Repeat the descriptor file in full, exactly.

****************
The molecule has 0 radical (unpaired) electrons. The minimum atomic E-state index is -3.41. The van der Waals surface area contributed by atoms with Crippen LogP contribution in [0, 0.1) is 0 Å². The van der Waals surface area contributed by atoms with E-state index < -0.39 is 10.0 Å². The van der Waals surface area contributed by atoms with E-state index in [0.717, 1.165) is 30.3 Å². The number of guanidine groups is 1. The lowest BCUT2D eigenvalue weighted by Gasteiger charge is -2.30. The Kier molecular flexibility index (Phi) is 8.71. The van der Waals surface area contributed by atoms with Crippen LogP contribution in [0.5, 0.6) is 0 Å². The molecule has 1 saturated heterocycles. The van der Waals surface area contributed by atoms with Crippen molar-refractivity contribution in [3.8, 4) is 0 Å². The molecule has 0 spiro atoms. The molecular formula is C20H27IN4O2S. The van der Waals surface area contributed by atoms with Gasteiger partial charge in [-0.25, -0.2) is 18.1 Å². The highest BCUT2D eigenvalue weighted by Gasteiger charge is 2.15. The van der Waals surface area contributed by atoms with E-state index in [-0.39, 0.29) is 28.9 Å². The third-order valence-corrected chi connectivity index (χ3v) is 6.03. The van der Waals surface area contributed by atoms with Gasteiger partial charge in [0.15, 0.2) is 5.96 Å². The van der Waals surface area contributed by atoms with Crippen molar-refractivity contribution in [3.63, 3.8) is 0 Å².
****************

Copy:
The molecule has 0 radical (unpaired) electrons. The minimum atomic E-state index is -3.41. The van der Waals surface area contributed by atoms with Crippen LogP contribution in [0, 0.1) is 0 Å². The van der Waals surface area contributed by atoms with E-state index < -0.39 is 10.0 Å². The van der Waals surface area contributed by atoms with E-state index in [0.717, 1.165) is 30.3 Å². The number of guanidine groups is 1. The lowest BCUT2D eigenvalue weighted by Gasteiger charge is -2.30. The Kier molecular flexibility index (Phi) is 8.71. The van der Waals surface area contributed by atoms with Crippen LogP contribution in [0.5, 0.6) is 0 Å². The molecule has 1 saturated heterocycles. The van der Waals surface area contributed by atoms with Crippen molar-refractivity contribution in [3.8, 4) is 0 Å². The molecule has 0 spiro atoms. The molecular formula is C20H27IN4O2S. The van der Waals surface area contributed by atoms with Gasteiger partial charge in [-0.25, -0.2) is 18.1 Å². The highest BCUT2D eigenvalue weighted by Gasteiger charge is 2.15. The van der Waals surface area contributed by atoms with E-state index in [-0.39, 0.29) is 28.9 Å². The third-order valence-corrected chi connectivity index (χ3v) is 6.03. The van der Waals surface area contributed by atoms with Gasteiger partial charge in [0.15, 0.2) is 5.96 Å². The van der Waals surface area contributed by atoms with Crippen molar-refractivity contribution in [3.63, 3.8) is 0 Å².